In a reversal of fortune on all counts from the previous 1924 World Series, when Washington's Walter Johnson had come back from two losses to win the seventh and deciding game, Johnson dominated in Games 1 and 4, but lost Game 7.

The Senators built up a 3–1 Series lead. After Pittsburgh won the next two games, Johnson again took the mound for Game 7, and carried a 6–4 lead into the bottom of the seventh inning. But errors by shortstop Roger Peckinpaugh in both the seventh and eighth innings led to four unearned runs, and the Pirates become the first team in a best-of-seven Series to overcome a 3–1 Series deficit to win the championship. Peckinpaugh, the Senators' regular shortstop and the 1925 American League Most Valuable Player, had a tough Series in the field, committing a record eight errors.

Playing conditions were of no help. The 1925 Series was postponed twice due to poor weather, and Game 7 was played in what soon became a steady downpour, described as "probably the worst conditions ever for a World Series game." Senators outfielder Goose Goslin reported that the fog prevented him from clearly seeing the infield during the last three innings of the game, and claimed that the Series-winning hit was actually a foul ball. In the next day's The New York Times, James Harrison wrote "In a grave of mud was buried Walter Johnson's ambition to join the select panel of pitchers who have won three victories in one World Series. With mud shackling his ankles and water running down his neck, the grand old man of baseball succumbed to weariness, a sore leg, wretched support and the most miserable weather conditions that ever confronted a pitcher."Twice in Game 7 the visiting Senators held leads of at least three runs over the Pirates but failed to hold them. In fact, after the top of the first inning, Washington led 4-0. Nevertheless, Pittsburgh eventually won the game, scoring three runs in the bottom of the eighth inning to turn a 6-7 deficit into a 9-7 lead. To date, the four-run deficit is the largest ever overcome in the seventh game of the World Series.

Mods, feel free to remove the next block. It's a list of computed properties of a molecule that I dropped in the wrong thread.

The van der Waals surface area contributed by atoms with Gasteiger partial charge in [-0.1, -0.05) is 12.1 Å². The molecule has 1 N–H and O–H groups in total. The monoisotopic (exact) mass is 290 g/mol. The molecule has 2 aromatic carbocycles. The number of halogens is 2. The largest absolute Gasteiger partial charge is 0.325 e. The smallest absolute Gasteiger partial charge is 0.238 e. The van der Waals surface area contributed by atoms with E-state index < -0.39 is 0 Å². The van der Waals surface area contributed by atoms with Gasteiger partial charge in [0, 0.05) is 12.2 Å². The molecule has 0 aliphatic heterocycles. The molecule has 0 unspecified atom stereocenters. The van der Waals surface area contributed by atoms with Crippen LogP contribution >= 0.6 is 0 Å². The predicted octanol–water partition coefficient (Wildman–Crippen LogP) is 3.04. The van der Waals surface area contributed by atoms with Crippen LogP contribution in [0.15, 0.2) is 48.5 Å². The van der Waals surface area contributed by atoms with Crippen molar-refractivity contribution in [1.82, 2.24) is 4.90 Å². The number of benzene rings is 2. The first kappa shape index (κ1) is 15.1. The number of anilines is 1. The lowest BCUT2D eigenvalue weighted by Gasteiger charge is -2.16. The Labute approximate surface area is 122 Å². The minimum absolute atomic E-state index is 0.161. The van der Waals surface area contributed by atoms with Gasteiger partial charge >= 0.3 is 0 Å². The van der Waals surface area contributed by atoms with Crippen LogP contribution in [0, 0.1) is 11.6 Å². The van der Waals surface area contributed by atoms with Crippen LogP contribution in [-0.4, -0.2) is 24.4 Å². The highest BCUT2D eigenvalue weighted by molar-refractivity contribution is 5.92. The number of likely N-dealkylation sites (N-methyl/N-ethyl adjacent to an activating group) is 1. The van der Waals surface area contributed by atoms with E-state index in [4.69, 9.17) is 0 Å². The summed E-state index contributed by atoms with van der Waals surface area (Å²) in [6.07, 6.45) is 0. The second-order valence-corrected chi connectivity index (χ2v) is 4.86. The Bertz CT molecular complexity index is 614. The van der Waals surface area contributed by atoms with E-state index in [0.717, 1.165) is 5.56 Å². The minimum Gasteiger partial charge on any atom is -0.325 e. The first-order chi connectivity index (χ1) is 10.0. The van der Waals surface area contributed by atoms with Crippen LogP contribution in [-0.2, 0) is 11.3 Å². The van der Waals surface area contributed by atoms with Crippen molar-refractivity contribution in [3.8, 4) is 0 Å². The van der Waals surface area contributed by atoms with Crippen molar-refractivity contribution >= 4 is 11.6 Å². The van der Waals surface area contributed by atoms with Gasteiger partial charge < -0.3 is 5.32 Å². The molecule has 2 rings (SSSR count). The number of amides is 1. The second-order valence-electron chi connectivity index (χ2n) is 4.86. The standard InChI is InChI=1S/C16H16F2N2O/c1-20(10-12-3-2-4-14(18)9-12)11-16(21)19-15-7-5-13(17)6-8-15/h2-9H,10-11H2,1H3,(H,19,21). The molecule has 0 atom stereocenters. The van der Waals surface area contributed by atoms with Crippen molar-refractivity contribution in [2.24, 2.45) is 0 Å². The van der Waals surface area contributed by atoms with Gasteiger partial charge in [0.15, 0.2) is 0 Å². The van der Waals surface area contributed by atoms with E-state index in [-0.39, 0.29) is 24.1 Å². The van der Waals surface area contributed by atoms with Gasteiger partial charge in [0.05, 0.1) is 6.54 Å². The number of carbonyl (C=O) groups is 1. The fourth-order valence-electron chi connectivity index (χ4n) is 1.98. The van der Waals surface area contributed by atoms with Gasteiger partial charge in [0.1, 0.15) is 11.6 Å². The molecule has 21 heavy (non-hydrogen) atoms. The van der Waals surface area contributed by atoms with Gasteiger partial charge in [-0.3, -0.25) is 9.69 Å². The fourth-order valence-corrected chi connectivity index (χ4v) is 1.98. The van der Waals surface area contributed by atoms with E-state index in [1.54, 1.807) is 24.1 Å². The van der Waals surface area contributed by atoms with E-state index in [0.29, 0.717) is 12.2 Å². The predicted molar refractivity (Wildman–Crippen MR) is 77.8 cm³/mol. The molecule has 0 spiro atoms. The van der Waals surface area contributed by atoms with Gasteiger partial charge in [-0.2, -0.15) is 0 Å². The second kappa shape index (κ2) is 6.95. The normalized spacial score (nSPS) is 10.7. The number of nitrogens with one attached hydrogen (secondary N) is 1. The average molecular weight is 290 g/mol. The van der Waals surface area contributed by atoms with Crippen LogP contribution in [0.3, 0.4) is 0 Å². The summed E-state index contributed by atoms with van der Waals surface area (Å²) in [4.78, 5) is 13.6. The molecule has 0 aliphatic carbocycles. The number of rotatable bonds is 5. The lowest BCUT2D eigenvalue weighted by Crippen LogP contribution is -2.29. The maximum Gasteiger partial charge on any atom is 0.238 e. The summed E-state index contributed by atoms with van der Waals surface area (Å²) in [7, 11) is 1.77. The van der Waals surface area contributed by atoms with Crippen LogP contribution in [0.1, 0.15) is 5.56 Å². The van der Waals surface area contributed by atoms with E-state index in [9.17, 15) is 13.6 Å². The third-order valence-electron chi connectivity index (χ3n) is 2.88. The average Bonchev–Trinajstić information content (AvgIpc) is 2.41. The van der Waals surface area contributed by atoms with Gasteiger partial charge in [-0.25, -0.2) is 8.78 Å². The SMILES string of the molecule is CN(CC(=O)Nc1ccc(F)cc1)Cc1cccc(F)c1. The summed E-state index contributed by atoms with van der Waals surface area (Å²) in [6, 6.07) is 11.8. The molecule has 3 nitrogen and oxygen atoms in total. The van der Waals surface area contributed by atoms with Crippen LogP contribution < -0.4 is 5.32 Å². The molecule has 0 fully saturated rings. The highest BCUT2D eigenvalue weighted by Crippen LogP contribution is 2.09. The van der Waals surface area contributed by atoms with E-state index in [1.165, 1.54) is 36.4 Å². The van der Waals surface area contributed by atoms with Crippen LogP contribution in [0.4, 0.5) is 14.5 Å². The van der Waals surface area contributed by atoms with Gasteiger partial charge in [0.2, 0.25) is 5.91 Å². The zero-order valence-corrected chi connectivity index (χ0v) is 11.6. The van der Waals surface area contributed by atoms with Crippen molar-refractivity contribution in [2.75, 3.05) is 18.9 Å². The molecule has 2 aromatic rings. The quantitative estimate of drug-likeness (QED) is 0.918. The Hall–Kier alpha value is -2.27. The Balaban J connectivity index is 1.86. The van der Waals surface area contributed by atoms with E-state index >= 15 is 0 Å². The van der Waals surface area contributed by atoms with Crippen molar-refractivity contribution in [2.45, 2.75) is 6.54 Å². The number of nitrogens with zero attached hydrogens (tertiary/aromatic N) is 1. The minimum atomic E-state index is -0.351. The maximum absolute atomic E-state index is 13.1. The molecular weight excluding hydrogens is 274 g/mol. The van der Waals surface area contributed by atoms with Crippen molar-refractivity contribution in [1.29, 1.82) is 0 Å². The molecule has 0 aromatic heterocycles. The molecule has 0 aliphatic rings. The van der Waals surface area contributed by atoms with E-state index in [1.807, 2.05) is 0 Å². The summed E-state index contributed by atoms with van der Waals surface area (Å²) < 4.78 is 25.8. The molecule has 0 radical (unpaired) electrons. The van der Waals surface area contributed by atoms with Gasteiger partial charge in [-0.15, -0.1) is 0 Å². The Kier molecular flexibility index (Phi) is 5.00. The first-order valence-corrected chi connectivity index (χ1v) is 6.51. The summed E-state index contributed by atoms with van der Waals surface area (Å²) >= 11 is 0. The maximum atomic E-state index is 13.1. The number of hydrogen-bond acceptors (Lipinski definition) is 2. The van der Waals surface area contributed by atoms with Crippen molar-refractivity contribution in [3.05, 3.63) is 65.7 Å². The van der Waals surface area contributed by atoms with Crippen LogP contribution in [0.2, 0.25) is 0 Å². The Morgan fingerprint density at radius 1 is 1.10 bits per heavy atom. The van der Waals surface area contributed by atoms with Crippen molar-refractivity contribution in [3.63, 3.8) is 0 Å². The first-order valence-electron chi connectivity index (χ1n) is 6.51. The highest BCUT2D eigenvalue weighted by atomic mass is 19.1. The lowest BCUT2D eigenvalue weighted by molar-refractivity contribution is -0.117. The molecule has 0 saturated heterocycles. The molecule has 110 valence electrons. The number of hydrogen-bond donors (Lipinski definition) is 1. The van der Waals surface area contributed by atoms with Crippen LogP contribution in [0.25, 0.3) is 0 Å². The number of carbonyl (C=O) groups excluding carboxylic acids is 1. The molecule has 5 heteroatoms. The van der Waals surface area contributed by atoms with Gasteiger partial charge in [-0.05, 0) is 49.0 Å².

A memorable play occurred during the eighth inning of Game 3. The Senators' Sam Rice ran after an Earl Smith line drive hit into right center field. Rice made a diving "catch" into the temporary stands, but did not emerge with the ball for approximately fifteen seconds. The Pirates contested the play, saying a fan probably stuffed the ball into Rice's glove. The call stood and Rice parried questions about the incident for the rest of his life—never explicitly saying whether he had or had not really made the catch. His typical answer (including to Commissioner Landis, who said it was a good answer) was always "The umpire said I caught it." Rice left a sealed letter at the Hall of Fame to be opened after his death. In it, he had written: "At no time did I lose possession of the ball."

Writer Lamont Buchanan wrote, "In 1925, the Senators hopped the Big Train once too often... earning Bucky [Harris] the criticism of many fans and American League head [Ban] Johnson who dispatched an irate wire to the Senators manager." In his telegram, Ban Johnson accused the manager of failing to relieve Walter Johnson "for sentimental reasons." Despite the second-guessing, Harris always said, 'If I had it to do over again, I'd still pitch Johnson.'" Contrary to what Ron Darling claimed, this was Walter Johnson's last World Series. By the time the original Washington Senators next reached the Fall Classic in 1933---their last before they became the Minnesota Twins---Johnson had retired.

1925 in baseball

The following are the baseball events of the year 1925 throughout the world.

1927 Chicago White Sox season

The 1927 Chicago White Sox season was a season in Major League Baseball. The team finished fifth in the American League, 39 games behind the pennant-winning New York Yankees.

1928 Cleveland Indians season

The 1928 Cleveland Indians season was a season in American baseball. The team finished seventh in the American League with a record of 62–92, 39 games behind the New York Yankees.

1929 Cleveland Indians season